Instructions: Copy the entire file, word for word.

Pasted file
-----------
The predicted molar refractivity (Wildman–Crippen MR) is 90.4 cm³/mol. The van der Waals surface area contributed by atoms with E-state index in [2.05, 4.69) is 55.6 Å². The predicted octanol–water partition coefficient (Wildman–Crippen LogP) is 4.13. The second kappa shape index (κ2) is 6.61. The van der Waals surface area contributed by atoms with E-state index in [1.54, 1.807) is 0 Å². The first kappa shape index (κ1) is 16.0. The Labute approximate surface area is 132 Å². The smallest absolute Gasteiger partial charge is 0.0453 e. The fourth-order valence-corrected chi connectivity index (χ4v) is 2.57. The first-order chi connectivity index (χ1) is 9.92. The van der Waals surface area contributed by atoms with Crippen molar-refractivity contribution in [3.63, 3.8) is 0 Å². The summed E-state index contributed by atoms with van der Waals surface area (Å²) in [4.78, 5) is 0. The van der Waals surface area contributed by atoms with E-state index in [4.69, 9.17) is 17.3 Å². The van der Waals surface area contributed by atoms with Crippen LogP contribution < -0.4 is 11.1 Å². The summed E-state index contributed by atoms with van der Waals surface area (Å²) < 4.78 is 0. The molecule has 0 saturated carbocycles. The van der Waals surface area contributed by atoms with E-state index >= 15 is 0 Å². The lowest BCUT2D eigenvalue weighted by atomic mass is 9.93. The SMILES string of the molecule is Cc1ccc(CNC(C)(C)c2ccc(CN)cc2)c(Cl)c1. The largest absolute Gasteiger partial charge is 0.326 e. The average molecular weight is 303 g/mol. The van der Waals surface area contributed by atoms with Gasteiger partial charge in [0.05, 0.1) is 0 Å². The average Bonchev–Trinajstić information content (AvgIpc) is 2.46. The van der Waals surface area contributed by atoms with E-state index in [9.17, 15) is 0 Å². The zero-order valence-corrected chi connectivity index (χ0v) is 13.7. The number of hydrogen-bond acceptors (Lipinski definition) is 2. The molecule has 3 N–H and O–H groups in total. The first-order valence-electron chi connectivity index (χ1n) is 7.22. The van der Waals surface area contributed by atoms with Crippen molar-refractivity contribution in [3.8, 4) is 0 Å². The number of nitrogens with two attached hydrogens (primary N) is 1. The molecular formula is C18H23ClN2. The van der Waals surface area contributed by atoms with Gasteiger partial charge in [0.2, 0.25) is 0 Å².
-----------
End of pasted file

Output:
The predicted molar refractivity (Wildman–Crippen MR) is 90.4 cm³/mol. The van der Waals surface area contributed by atoms with E-state index in [2.05, 4.69) is 55.6 Å². The predicted octanol–water partition coefficient (Wildman–Crippen LogP) is 4.13. The second kappa shape index (κ2) is 6.61. The van der Waals surface area contributed by atoms with E-state index in [1.54, 1.807) is 0 Å². The first kappa shape index (κ1) is 16.0. The Labute approximate surface area is 132 Å². The smallest absolute Gasteiger partial charge is 0.0453 e. The fourth-order valence-corrected chi connectivity index (χ4v) is 2.57. The first-order chi connectivity index (χ1) is 9.92. The van der Waals surface area contributed by atoms with Crippen molar-refractivity contribution in [3.63, 3.8) is 0 Å². The summed E-state index contributed by atoms with van der Waals surface area (Å²) in [4.78, 5) is 0. The van der Waals surface area contributed by atoms with E-state index in [4.69, 9.17) is 17.3 Å². The van der Waals surface area contributed by atoms with Crippen LogP contribution < -0.4 is 11.1 Å². The summed E-state index contributed by atoms with van der Waals surface area (Å²) < 4.78 is 0. The molecule has 0 saturated carbocycles. The van der Waals surface area contributed by atoms with E-state index >= 15 is 0 Å². The lowest BCUT2D eigenvalue weighted by atomic mass is 9.93. The SMILES string of the molecule is Cc1ccc(CNC(C)(C)c2ccc(CN)cc2)c(Cl)c1. The largest absolute Gasteiger partial charge is 0.326 e. The average molecular weight is 303 g/mol. The van der Waals surface area contributed by atoms with Gasteiger partial charge in [0.05, 0.1) is 0 Å². The average Bonchev–Trinajstić information content (AvgIpc) is 2.46. The van der Waals surface area contributed by atoms with E-state index in [9.17, 15) is 0 Å². The zero-order valence-corrected chi connectivity index (χ0v) is 13.7. The number of hydrogen-bond acceptors (Lipinski definition) is 2. The molecule has 3 N–H and O–H groups in total. The first-order valence-electron chi connectivity index (χ1n) is 7.22. The van der Waals surface area contributed by atoms with Crippen molar-refractivity contribution in [3.8, 4) is 0 Å². The number of nitrogens with two attached hydrogens (primary N) is 1. The molecular formula is C18H23ClN2. The van der Waals surface area contributed by atoms with Gasteiger partial charge in [0.2, 0.25) is 0 Å².